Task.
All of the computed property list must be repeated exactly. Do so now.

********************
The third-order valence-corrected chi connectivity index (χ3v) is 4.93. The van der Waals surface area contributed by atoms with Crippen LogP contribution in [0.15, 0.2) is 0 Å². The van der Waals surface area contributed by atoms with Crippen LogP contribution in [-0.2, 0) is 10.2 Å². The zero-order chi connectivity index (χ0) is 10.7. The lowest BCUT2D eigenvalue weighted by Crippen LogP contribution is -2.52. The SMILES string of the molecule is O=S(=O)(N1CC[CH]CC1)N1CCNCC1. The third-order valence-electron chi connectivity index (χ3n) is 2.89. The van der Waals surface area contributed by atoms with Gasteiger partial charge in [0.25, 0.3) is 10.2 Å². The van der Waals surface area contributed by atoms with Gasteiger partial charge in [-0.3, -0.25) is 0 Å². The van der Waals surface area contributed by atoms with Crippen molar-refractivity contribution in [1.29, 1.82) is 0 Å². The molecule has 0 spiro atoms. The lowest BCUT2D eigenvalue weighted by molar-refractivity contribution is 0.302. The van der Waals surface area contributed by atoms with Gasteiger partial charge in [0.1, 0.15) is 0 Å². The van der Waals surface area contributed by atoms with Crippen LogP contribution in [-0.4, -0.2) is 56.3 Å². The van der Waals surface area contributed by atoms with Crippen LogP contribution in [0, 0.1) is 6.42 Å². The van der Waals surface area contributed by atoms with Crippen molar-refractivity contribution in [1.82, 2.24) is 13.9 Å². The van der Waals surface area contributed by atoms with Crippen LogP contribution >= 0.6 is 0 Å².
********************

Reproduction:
The third-order valence-corrected chi connectivity index (χ3v) is 4.93. The van der Waals surface area contributed by atoms with Crippen LogP contribution in [0.15, 0.2) is 0 Å². The van der Waals surface area contributed by atoms with Crippen LogP contribution in [-0.2, 0) is 10.2 Å². The zero-order chi connectivity index (χ0) is 10.7. The lowest BCUT2D eigenvalue weighted by Crippen LogP contribution is -2.52. The SMILES string of the molecule is O=S(=O)(N1CC[CH]CC1)N1CCNCC1. The third-order valence-electron chi connectivity index (χ3n) is 2.89. The van der Waals surface area contributed by atoms with Gasteiger partial charge in [0.25, 0.3) is 10.2 Å². The van der Waals surface area contributed by atoms with Gasteiger partial charge in [-0.3, -0.25) is 0 Å². The van der Waals surface area contributed by atoms with Crippen molar-refractivity contribution in [1.29, 1.82) is 0 Å². The molecule has 0 spiro atoms. The lowest BCUT2D eigenvalue weighted by molar-refractivity contribution is 0.302. The van der Waals surface area contributed by atoms with Gasteiger partial charge in [0.1, 0.15) is 0 Å². The van der Waals surface area contributed by atoms with Crippen LogP contribution in [-0.4, -0.2) is 56.3 Å². The van der Waals surface area contributed by atoms with Crippen LogP contribution in [0, 0.1) is 6.42 Å². The van der Waals surface area contributed by atoms with Crippen molar-refractivity contribution in [1.82, 2.24) is 13.9 Å². The van der Waals surface area contributed by atoms with Crippen LogP contribution >= 0.6 is 0 Å².